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Sisterhood and Sentimentality - America's Earliest Preschool Centers

by Dorothy W. Hewes, Ph.D.
November/December 1995
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Article Link: http://www.childcareexchange.com/article/sisterhood-and-sentimentality-americas-earliest-preschool-centers/5010624/

America's oldest child care centers were started during a period of economic growth and intellectual turbulence. Although there were a few wealthy families during the 18th century, someone described the nation as having "pyramids of money in a desert of want." By the mid-1800s, however, professional and business men began to prosper. As the morally superior gentler sex, middle-class wives improved their minds and discharged obligations to the unfortunates of society through church, club, and literary groups. There was no unifying sense of sisterhood, no mutual faith or endeavor.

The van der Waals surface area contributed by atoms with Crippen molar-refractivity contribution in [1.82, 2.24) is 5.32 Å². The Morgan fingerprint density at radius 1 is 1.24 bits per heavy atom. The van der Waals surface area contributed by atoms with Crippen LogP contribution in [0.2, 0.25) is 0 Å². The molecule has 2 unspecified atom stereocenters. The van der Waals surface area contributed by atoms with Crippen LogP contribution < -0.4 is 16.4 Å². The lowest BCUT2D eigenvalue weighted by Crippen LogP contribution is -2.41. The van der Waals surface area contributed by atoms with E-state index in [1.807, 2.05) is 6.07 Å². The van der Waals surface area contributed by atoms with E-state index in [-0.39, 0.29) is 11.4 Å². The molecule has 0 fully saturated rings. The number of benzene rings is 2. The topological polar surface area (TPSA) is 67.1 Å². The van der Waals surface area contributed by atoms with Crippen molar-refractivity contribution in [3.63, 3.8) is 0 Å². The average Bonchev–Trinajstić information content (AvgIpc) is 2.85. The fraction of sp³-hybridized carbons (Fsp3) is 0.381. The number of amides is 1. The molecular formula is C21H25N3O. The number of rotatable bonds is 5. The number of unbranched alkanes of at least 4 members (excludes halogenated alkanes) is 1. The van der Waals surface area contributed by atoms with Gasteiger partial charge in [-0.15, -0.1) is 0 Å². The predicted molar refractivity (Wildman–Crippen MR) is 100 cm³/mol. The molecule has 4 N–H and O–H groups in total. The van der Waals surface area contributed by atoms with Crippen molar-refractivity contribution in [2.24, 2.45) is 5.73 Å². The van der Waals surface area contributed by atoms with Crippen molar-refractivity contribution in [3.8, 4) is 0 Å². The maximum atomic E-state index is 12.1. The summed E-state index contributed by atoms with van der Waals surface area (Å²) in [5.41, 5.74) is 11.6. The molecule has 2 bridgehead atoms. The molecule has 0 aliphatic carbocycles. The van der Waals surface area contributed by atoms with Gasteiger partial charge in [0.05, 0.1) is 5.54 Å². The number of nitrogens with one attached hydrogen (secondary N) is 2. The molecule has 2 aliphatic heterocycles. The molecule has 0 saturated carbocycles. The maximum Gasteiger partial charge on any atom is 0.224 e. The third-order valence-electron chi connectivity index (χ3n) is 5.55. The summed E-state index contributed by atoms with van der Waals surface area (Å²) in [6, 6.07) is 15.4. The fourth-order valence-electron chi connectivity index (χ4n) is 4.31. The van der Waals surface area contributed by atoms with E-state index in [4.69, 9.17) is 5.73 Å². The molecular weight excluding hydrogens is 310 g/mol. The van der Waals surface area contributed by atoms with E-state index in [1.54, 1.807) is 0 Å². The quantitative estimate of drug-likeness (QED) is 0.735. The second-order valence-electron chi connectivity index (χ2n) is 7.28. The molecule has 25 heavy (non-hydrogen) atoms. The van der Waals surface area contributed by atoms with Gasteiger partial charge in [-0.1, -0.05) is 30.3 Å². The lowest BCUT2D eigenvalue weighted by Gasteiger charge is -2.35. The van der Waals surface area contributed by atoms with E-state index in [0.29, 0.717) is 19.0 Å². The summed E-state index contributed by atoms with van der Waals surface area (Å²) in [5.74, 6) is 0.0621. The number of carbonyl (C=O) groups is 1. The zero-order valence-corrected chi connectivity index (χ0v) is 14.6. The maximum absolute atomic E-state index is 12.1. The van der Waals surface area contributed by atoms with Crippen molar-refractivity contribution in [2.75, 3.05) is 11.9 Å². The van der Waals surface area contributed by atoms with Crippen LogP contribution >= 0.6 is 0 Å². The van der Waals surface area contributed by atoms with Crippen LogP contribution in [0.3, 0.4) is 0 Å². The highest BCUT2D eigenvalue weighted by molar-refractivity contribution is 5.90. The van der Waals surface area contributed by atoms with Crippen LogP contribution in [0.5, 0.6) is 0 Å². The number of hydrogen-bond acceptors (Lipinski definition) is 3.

When the German kindergarten of Friedrich Froebel became known to English-speaking Americans during the 1870s, women became energized by his idea that within each child lies the potential for self-realization and self-learning, a potential developed not through stern discipline but by "learning by doing" in a joyous play school. Parents abandoned old beliefs in children's innate depravity to promote development of their innate goodness through the kindergarten system. Three to six year olds could learn morality and citizenship while they enjoyed educational games and songs or busied themselves with bead stringing, block building, paper folding, and the construction of "forms of beauty" with wooden slats or parquetry ...

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